Systematic disclosure

Mainstreaming the EITI

Transparency should be an integral and systematic part of extractive sector management and EITI implementing countries are increasingly making more information available online through systematic disclosures.  

Disclosing data at source; through government and corporate databases, online registries, websites and portals can provide citizens and stakeholders with accessible and up to date information on the sector.

When governments make this transition, EITI reporting becomes simpler and more cost-effective. It enables stakeholders to shift their focus from collecting data to using data. Extractive sector stakeholders are then better placed to analyse and present findings for public debate and reform. 

For companies, disclosing data at source helps them build trust by improving their “social license” to operate, and supports the creation of a level playing field for business. Publishing data regularly and accessibly can help set the right expectations with communities and citizens on the extractive operations in their country or region.  

Tracking progress

Our new tool tracks how much data is systematically disclosed by EITI implementing countries, and where. While still in its early stages, the tool draws on data from more than 25 countries (as of March 2021), who have reported what information is systematically disclosed.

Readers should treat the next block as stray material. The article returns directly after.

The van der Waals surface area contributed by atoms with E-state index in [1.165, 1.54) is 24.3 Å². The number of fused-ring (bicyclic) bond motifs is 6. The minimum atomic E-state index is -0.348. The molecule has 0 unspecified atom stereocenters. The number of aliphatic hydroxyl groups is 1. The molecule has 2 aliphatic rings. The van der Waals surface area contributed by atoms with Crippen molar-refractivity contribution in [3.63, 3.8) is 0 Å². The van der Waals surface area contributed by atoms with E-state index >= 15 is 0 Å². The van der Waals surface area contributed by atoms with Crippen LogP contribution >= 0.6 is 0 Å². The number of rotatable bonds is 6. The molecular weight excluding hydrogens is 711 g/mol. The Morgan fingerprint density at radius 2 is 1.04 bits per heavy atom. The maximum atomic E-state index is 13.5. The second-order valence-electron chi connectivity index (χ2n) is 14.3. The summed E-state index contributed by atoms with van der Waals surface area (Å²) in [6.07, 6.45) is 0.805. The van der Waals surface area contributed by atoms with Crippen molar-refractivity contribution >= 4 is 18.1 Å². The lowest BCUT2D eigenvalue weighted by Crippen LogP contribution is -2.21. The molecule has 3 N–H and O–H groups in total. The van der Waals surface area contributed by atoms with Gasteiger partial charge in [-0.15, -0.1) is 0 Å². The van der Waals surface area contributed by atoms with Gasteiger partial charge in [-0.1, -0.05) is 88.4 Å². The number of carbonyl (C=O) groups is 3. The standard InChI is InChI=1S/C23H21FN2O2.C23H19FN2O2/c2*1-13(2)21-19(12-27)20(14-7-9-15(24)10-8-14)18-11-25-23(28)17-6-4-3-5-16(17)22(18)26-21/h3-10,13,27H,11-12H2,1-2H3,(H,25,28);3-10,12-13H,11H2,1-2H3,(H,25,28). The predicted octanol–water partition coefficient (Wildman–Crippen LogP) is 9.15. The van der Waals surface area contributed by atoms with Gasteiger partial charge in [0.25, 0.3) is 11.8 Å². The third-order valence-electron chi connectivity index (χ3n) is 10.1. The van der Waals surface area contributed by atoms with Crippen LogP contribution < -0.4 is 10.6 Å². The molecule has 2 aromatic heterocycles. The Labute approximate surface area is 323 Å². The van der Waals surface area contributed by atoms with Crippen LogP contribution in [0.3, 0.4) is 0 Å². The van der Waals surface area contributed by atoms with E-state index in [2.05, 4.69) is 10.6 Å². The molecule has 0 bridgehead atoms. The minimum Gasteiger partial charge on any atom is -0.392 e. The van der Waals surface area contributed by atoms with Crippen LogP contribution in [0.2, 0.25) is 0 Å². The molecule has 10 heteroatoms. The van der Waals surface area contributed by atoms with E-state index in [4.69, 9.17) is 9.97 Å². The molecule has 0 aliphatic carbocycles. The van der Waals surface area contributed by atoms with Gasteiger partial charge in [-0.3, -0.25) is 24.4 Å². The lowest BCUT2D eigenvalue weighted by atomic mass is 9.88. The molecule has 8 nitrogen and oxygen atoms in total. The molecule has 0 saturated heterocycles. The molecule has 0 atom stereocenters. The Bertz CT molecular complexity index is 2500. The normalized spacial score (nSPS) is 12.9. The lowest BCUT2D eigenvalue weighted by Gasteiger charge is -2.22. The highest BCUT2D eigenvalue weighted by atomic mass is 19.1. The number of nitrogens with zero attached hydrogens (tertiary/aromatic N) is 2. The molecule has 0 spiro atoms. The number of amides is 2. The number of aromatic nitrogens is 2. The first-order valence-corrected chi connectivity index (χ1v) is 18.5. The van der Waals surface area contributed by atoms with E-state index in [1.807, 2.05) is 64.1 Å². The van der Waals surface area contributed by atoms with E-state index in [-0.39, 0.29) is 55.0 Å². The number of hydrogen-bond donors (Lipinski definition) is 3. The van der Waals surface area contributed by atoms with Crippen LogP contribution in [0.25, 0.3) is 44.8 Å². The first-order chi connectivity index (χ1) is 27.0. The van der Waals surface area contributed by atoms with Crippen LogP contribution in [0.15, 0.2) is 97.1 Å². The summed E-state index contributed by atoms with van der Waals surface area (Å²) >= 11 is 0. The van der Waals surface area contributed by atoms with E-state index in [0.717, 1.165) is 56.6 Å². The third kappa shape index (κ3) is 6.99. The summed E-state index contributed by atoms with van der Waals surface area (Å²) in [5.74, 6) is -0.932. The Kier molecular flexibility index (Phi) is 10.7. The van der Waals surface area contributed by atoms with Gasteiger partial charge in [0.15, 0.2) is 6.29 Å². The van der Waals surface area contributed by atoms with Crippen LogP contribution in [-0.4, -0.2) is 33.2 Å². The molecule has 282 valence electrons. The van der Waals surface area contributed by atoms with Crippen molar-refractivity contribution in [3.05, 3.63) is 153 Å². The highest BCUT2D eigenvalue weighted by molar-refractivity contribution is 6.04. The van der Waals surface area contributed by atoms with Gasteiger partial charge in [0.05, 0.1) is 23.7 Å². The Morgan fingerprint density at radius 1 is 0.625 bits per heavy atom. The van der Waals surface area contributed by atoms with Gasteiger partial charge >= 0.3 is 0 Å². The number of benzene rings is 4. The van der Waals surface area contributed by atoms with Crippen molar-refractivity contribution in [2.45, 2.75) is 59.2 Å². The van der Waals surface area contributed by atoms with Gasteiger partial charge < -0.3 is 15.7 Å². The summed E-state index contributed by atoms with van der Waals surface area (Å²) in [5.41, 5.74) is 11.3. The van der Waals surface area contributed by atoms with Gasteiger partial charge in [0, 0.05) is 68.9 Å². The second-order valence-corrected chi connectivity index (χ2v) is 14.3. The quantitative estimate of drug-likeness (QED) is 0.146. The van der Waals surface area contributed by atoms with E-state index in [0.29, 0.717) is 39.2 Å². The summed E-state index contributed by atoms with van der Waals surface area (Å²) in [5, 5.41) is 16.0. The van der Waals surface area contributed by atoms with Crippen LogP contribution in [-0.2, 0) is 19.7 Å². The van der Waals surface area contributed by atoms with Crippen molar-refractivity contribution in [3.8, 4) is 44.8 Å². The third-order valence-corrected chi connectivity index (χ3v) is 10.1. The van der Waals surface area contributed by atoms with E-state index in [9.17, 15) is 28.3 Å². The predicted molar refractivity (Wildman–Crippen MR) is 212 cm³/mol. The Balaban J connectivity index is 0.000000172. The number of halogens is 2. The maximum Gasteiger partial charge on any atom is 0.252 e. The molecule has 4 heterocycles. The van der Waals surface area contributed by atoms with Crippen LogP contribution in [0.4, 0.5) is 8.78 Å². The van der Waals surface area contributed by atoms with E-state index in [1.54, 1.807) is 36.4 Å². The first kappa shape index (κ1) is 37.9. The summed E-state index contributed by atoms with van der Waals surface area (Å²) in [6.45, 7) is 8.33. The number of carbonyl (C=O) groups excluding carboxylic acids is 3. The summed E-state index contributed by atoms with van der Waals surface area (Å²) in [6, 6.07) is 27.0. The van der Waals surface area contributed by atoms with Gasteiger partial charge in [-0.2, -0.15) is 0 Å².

Examples from countries


In Kazakhstan, EITI reporting forms are incorporated into an online platform hosted by the Ministry of Energy. After undertaking an annual independent audit in the first quarter of a calendar year, subsoil license holders file their data to the EGSU system. With regard to government data collection, the process still appears to be manual. Company and government data is presented in machine readable format and can be downloaded from the online platform. This system helped Kazakhstan to ensure timely disclosure of extractives data. A mainstreaming feasibility study was prepared in 2017 and the MSG is working on ensuring continuous progress in systematic disclosures.


Afghanistan’s government has strengthened systematic disclosures on its dedicated Transparency Portal, which was first launched in 2018 to disclose data on licenses, fiscal terms and non-tax revenues. Since then, the portal was expanded to include production volumes, contracts, and company and license ownership. The country began publishing ownership data on its Transparency Portal in 2020.